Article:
Monday, June 25, 2012

The Flatlanders At the Bull Run

The other weekend we decided not to go up to Maine and so had a chance to head out to the Bull Run and catch The Flatlanders.  We were able to get good seats at the last minute … the table right next to the right-hand corner of the stage … even though it was pretty much sold out.  Got there in plenty of time for a nice dinner first.

The Nashua River Rats opened, with Johnny Girouard singing and playing guitar, Ron Gagnon on standup bass, Jack O'Brien on banjo and mandolin, and Greg Secino on drums.  This was one of those totally unexpected and totally satisfying opening acts.  They opened with Flowers On the Wall and their set included Going Down the Road Feeling Bad (the first “Grateful Dead” song of the night), Rowan’s Midnight Moonlight, an excellent cover of Tyson’s Someday Soon, and Lightfoot’s Redwood Hill.  Girouard really did some great singing, and Gagnon amazed us all with the sounds he could get out of his bass … I wish we were closer to see how he did it.

Then a break and then Joe, Jimmie, Butch, and their band came on and just ripped the place up.  Their long-time guitarist Robbie Gjersoe was in top form and Pat Manske on drums and Jimmy Pettit on bass were not far behind!  OK, time for some bullet points:
  • One of my strongest impressions was that Butch Hancock just exudes cowboy poetry; I hadn't seen him before and he amazed me in so many ways.  I've heard him on record many times, particularly with Jimmie and Joe, but the effortless way he could sing his incredible songs and the richness of his small guitar were a delight.
  • Jimmie is excellent of course but has lost a bit off his fastball.  On the original Flatlanders record, on his 2000 masterpiece, One Endless Night, and on the Flatlanders’ 2004 Wheels Of Fortune, Jimmie sings with a tremolo and a quality that can’t be beat, but he was not singing up to that level on Friday.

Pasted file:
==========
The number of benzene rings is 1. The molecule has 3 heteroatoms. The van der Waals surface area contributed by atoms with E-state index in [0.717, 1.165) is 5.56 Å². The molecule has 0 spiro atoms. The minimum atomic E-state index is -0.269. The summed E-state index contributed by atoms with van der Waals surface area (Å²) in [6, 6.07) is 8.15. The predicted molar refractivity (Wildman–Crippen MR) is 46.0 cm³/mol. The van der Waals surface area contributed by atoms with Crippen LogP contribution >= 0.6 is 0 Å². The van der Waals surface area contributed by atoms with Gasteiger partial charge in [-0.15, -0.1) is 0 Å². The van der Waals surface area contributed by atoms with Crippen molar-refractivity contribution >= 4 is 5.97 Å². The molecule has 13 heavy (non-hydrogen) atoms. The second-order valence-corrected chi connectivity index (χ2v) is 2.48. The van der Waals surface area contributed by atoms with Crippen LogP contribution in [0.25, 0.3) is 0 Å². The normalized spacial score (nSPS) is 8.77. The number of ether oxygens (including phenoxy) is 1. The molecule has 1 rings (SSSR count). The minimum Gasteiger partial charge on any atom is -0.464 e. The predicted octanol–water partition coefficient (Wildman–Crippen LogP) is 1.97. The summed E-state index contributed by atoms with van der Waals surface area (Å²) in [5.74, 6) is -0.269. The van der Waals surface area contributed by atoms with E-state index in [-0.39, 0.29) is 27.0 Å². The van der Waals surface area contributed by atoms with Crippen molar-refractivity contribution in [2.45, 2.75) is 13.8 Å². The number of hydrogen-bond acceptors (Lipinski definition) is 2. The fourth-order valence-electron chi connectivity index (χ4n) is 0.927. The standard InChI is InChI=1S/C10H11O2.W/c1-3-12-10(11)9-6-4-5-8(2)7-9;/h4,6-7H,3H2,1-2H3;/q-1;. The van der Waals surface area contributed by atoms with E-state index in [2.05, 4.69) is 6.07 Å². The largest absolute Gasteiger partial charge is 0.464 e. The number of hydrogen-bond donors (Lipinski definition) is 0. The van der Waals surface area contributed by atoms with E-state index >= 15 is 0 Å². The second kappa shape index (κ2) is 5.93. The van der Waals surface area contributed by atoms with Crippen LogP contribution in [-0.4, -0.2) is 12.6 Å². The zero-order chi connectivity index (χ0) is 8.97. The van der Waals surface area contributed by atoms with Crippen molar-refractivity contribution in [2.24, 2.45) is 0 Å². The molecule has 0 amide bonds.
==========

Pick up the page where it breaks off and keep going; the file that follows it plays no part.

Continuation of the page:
• Of course, Jimmie is still great and though Butch tried to steal the show the best musical moments of the night were when Joe sang harmony to Jimmie’s lead.  This was just magic!
  • And if Butch exudes “poet” and Jimmie exudes talent, the guy exuding the superstar vibes was Joe Ely.  If you haven’t heard him, I don’t know how to describe the star quality and the authenticity this guy carries with him at the same time.  One of their first songs was his Not That Much Has Changed and this was a showstopper.
  • Excellent back-up band!  It’s hard to call Gjersoe a back-up guy when he’s so vital to their sound.

They traded tunes around, mixing up their individual songs with some great arrangements, throwing verses back and forth like they’d been playing together for 40 years.  Highlights of the show included:
  • an inspired version of Dallas that Jimmie introduced as a showcase of how you could play the song; it started off like it was right off their early record, morphed into Joe Ely’s solo version, and then drifted into something quite different
  • a beautiful Tonight I’m Gonna Go Downtown and Rose From the Mountain that sounded as old as the hills
  • an incredible straight-ahead cover of Sitting On Top Of the World; it was only when I heard this version that I realized that the millions of covers I’d heard before were all done with a little wink, a little sarcasm: from the Dead’s acid-drenched cover, to Doc Watson’ sly meander, to David Bromberg’s acerbic blues; this was straight-up Texas music and I was finally convinced that they really were sitting on top of the world and loving it!

 The boys were tired but came out for a two-song encore, then faded away into the sweet night.  I think they really liked the ear-splitting reception they got from the Massachusetts crowd and I hope they come back.

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